Consultation on Seasonal Clock Changes opens from 26 October 2018

 

Clocks are changed twice each year in order to cater for the changing patterns of daylight and to match the hours of available daylight to people’s daily activities.

 Seasonal_Clock_Changes

EU legislation on summer time was first introduced in 1980, with the objective of ensuring thatall countries within the single market made these clock changes at the same time.  Since 2001, all Member States switch to ‘summer time’ on the last Sunday of March and to switch back to their ‘winter time’ on the last Sunday of October.

Following an EU-wide public consultation to gather citizens’ views on the seasonal clock changes, the EU Commission has concluded that the majority of people who responded are in favour of abolishing the twice-yearly clock change and have put forward a proposal to give effect to this. Further details on the proposal, together with the arguments for and against changing, are available at: EU summer time arrangements - what is it about?

We are being asked if we are in favour of ending the seasonal clock changes and whether we favour staying on summer or winter time.

  • Choosing summer time means brighter evenings, with darker mornings in the winter than we currently experience.
  • Choosing winter time means brighter mornings, with darker evenings in the summer than we currently experience.

See the image or the tables below, which outline sunrise/sunset hours under each option. (Source: NOAA)

It is important to acknowledge that if the UK were to adopt a different position, this would present particular challenges for the island of Ireland. Any position adopted by Ireland will be informed by this important consideration.

Ireland must now consider what position we want to take on this proposal.

This consultation asks three important questions:

  1. Do you want to stop changing the clocks twice a year?

  2. If the clock changes stop, do you want to remain on summer time or winter time?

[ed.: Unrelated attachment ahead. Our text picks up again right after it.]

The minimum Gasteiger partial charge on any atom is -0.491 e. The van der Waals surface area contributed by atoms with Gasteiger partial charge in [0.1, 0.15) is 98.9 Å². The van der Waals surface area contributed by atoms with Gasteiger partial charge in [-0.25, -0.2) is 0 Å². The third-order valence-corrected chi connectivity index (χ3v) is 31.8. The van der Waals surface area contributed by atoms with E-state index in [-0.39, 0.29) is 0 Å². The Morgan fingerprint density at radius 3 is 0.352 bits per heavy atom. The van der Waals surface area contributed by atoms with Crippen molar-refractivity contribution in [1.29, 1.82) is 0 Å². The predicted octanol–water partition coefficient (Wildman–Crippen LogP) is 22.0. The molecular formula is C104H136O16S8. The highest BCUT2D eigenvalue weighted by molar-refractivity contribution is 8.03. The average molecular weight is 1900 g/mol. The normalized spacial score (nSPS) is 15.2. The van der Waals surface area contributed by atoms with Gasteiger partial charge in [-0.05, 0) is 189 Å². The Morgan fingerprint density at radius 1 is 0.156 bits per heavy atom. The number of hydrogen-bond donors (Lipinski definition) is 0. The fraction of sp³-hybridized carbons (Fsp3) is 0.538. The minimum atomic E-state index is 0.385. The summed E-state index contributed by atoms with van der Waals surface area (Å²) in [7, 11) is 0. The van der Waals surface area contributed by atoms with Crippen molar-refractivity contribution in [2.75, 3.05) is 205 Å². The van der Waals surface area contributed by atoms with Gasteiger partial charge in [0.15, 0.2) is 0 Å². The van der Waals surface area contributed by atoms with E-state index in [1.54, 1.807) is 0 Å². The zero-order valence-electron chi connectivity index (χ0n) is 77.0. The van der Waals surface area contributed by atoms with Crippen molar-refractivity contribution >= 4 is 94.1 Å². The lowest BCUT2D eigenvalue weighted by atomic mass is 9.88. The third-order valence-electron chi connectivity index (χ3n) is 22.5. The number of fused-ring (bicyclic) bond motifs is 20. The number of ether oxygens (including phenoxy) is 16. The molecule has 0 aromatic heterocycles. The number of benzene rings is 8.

3. What would your opinion be if this proposal were to give rise to different time zones between Ireland and Northern Ireland?

Individuals, businesses and organisations in Ireland and Northern Ireland can have their say by clicking on this link or emailing timeconsultation@justice.ie . The closing date for this consultation is Friday 30th November 2018.

 

Freedom of Information

It should be noted that submissions received, and reports of any further consultations undertaken with any parties in response to this request, will be subject to Freedom of Information legislation and may be published on the Department's website.

Summertime arrangements (Tabular Format)

Time of sunrise and sunset in Dublin city at four dates throughout the year under the current system of the clocks going backwards and forwards.

Current arrangements

 

Sunrise

Sunset

Day length

20-Mar

6:26

18:39

12:13

20-Jun

4 :56

21:56

17:00

20-Sep

7:07

19:27

12:20

20-Dec

8:37

16 :07

7:30

 

 

Time of sunrise and sunset in Dublin city at the same dates if we were to stay on constant ‘wintertime’ or ‘summertime’

 

 

Wintertime

Summertime

 

 

Sunrise

Sunset

Sunrise

Sunset

Day length

20 Mar

6:26

18:39

7:26

19:39

12:13

20 Jun

3:56

20 :56

4:56

21:56

17:00

20 Sep

6:07

18:27

07:07

19:27

12:20

20 Dec

8:37

16 :07

 9:37

17:07

7:30